The long awaited amendment to the United States Code removing the disparity between cocaine and crack cocaine offenses has finally been proposed. For decades crack cocaine offenses have been treated significantly harsher in the federal system than identical offenses involving only powder cocaine. The sentencing guidelines, until recently, resulted in a 100 to 1 disparity when it came to sentences handed down for those offenses. In other words, an individual involved in an crack cocaine offense involving 1 gram would be treated the same as an individual involved in a powder cocaine offense involving 100 grams. The laws made this provision even though the substances are all but identical and crack cocaine has not been scientifically proven to be inherently more addictive or dangerous.
The unequal treatment of powder vs. crack has also resulted in a concern that the laws themselves had a racially disparate effect on African Americans. Crack cocaine is much more common and prevalent in areas with higher African American populations and thus a larger percentage of that population has been subjected to increasingly longer sentences as a result of the disparity. According to the United States Sentencing Commission's 2007 report, although African Americans comprise only 27 percent of federal cocaine powder offenders, they comprise a staggering 81.8 percent of the federal crack cocaine offenders.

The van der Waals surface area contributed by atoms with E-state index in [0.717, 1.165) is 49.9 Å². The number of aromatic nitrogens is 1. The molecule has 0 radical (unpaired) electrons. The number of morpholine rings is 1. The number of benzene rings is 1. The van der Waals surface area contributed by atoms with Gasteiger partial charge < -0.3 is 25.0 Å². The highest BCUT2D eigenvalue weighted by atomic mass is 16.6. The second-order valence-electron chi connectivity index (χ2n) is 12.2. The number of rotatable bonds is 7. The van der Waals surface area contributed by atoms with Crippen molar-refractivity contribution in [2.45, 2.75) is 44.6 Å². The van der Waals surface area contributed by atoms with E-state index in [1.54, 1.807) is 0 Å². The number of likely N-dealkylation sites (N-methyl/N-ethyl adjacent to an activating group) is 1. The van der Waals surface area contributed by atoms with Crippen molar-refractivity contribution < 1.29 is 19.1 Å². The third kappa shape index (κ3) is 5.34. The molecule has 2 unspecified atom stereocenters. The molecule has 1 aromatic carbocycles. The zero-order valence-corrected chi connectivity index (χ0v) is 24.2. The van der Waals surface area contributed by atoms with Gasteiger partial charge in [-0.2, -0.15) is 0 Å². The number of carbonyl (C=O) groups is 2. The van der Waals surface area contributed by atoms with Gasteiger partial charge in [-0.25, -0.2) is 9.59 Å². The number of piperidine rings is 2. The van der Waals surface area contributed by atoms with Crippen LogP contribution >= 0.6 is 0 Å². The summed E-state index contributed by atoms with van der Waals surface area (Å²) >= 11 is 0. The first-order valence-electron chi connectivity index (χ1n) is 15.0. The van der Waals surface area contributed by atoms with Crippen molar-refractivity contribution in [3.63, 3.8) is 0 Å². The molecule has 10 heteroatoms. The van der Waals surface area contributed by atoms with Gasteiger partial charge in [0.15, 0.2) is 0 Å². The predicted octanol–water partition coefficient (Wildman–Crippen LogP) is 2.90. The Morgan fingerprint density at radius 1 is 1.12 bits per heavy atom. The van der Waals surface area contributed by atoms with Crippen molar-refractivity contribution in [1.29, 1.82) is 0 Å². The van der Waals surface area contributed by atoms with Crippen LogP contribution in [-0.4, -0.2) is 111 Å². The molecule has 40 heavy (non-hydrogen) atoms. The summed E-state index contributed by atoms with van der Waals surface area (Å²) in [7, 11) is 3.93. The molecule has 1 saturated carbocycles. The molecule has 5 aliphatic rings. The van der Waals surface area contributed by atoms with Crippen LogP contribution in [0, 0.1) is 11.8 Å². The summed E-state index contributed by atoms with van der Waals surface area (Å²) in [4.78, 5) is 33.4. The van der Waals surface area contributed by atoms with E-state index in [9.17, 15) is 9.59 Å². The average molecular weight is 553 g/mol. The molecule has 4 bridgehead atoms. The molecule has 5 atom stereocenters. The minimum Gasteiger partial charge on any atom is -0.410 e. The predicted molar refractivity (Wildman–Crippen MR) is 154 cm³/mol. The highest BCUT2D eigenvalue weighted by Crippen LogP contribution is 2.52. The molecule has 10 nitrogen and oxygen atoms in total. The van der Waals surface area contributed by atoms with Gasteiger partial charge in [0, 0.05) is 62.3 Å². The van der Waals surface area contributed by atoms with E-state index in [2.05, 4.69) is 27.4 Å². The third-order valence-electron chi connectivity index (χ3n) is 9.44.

According to a memorandum released by the Administrative Office of the United States Courts, on Wednesday, July 29th, the United States House of Representatives Judiciary Committee approved H.R. 3245 entitled, "Fairness in Cocaine Sentencing Act of 2009" on a party-line vote of 16-9. The proposed legislation would completely eliminate all references to the crack form of cocaine in the federal criminal code. In effect, crack cocaine would be treated identical to powder cocaine. An example of the result if the legislation would pass would be that an individual charged with a crack cocaine drug offense involving 550 grams of crack cocaine would face a potential sentence of 5 – 40 years imprisonment as opposed to 10 – life which would have previously been required for merely 50 grams of crack cocaine. The proposed legislation is an incredible step in the right direction and would go a long way in minimizing the sentencing disparity that has for too long had a racially disparate impact in the federal criminal "justice" system.
However, the proposed legislation is just that; proposed. It will be some time before anything can reasonably be expected to come to fruition. According to the Administrative Office of the United States Courts memorandum, "the next step for this legislation would be action by the full House of Representatives" which would not occur before, at the earliest, September. It is also unclear whether the proposed legislation would also have any retroactively provisions allowing it to apply to individuals that have already been sentenced and are serving considerably longer sentences than they otherwise would be under the proposed amendments. More information can be found online at the Families Against Mandatory Minimums website. Interested individuals are encouraged to contact their representatives in both the House and Senate in support of the proposed legislation.